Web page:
On October 3 the website Hyperallergic ran a report that the gallery had been sacked by three vandals, and Material Evidence’s curator, Benjamin Hiller, had been pepper sprayed. The article doesn’t state that the individuals were Ukrainians, but does say that “Pamphlets containing anti-Putin and neo-Nazi slogans were also distributed throughout the Ukraine-focused section.”

The story itself raises many questions. For one, the lead photo that was vandalized (as seen in the article and to the right) was actually one denouncing Russia, with a swastika emblazoned over top the Russian flag. This causes one to wonder why (presumably) pro-Ukrainian neo-Nazis would deface a swastika and an anti-Russian symbol.

Second, the victim, Hiller, alleges that two of the vandals approached him and asked if he spoke Russian – why? Were they Russian speaking New Yorkers themselves? Hiller’s account becomes less credible when his statement on crowdfunding and fundraising is taken into consideration.

Third, the “pamphlets.” In the photo provided by Hiller below neither has neo-Nazi slogans nor anti-Putin anything. These are also not pamphlets, but an assortment of graphics printed on standard 8×11 printer paper, possibly at random.

The graphic on the left does indeed contain neo-Nazi and neo-Pagan symbology, including the Wolfsangl used by the Azov Battalion, and a Nazi Totenkopf – below reads “freedom or death.” However, the print-out on the right commemorates the ‘Heavenly Hundred‘ who were killed in Kyiv, showing them with angel wings. An unusual combination.

Was the attack staged? When factoring in the the shady financial backers, vandalism of an anti-Russian photo exhibit, and unrelated printed pictures reported as neo-Nazi propaganda, there certainly leaves much to be questioned.

Is there any evidence that this group is shadier than the extremist backers already named? Well, let’s take a look.

Who else is involved in this?

Minoborony.com
Minoborony.com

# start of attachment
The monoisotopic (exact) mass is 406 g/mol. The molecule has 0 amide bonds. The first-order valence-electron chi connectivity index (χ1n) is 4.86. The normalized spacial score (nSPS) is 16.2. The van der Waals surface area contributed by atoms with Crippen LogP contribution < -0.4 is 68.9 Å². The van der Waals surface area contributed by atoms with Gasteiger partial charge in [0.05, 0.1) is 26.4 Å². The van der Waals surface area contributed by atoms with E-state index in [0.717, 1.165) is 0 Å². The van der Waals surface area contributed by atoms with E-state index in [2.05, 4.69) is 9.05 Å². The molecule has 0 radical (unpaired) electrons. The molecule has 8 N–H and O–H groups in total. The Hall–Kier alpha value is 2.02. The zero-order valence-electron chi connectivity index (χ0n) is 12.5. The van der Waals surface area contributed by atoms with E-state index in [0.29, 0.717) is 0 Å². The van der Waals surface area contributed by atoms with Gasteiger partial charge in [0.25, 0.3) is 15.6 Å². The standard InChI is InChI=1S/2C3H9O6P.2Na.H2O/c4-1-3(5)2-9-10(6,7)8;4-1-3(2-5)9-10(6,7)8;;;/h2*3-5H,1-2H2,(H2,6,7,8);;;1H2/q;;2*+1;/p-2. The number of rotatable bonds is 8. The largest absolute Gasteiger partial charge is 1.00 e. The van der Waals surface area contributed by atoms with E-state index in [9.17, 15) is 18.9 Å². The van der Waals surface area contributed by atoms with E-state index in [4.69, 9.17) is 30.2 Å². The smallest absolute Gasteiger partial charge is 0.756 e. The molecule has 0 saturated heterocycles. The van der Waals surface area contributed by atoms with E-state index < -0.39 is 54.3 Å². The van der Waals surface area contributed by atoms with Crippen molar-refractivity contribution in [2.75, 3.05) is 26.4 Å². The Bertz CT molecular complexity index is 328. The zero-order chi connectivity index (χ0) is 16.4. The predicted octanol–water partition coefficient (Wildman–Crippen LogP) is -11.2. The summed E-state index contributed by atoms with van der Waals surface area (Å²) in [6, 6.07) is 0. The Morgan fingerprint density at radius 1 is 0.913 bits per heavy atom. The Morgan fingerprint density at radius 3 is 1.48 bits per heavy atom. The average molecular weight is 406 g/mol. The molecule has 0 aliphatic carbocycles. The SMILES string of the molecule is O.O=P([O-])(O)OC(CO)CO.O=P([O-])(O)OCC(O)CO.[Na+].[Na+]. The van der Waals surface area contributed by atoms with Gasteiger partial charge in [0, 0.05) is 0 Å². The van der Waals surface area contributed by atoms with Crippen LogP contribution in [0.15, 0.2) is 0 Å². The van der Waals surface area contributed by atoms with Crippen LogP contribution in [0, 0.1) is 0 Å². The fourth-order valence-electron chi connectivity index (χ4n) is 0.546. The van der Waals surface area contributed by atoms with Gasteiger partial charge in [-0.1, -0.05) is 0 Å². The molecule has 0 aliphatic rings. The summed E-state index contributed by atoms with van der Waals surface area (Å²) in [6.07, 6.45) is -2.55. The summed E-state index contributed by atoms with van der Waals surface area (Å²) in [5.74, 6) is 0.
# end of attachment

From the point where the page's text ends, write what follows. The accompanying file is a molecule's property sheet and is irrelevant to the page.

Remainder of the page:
Weeks ago, when ads for the gallery first started blasting New Yorkers, celebrity singer-activist Ruslana published a blog pointing out that the gallery’s site, Material-Evidence.com, was registered to Svetlana Zaharova – a famous ballerina who is also a Russian MP and member of Putin’s ruling party, United Russia. Although we cannot verify that the Svetlana Zaharova who is the listed owner of the website is the same Svetlana Zaharova who is a member of the Russian Presidential Council for Culture and Art, we felt this needed a bit more digging.

Doing just a quick search found that Ms. Zaharova is the administrative contact for a number of Russian websites, many of which are ostensibly anti-American. All of these blogs appear to be part of a content-farming, propaganda network, each consisting of hundreds of original (poorly written) articles with little traffic or comments.

GoodbyeUSA.com
GoodbyeUSA.com

For instance we have minoborony.com (“Ministry of Defense”), where America is the “No. 1 Terrorist.” The site claims to be owned and copyrighted by the Russian Federation’s Ministry of Defense, but is clearly a fan site.

GoodbyeUSA.com follows the same rhetoric, and RonovoRossia.com is your typical Russian nationalist blog.

But it’s Trueman-lab.com that is the most shocking, dealing mostly in anti-American propaganda with racist anti-Mexican cartoons and articles thrown in the mix (as in this piece: “But I can hardly respect those who never worked or even planned to, by whom I mean about 40% of immigrants”). This is the only site of the network which is in English, however, it’s clear the content was not made by a native English-speaker, made obvious by the Russian-language use of «brackets» instead of quotation marks. One particularly cringeworthy video (with a computer generated voice over poorly written text) even alludes that the U.S. infected the Congo with Ebola as a biological weapon.

Finally, if we look up the registrant’s email address, it ends up there are a number of unfinished websites in the works, including: Anti-Liberal.com, AntiLiberalism.com, and TerraUSA.net.

Question to readers

The exhibit is already being exposed to students, with a group from the John Jay College of Criminal Justice visiting on October 1. Given the connections of the exhibit’s owners, their other anti-American projects, and those involved in their funding, should this be in New York?

1 thought on “New York’s anti-Ukrainian art gallery, and the far-right Russian network behind it”

Comments are closed.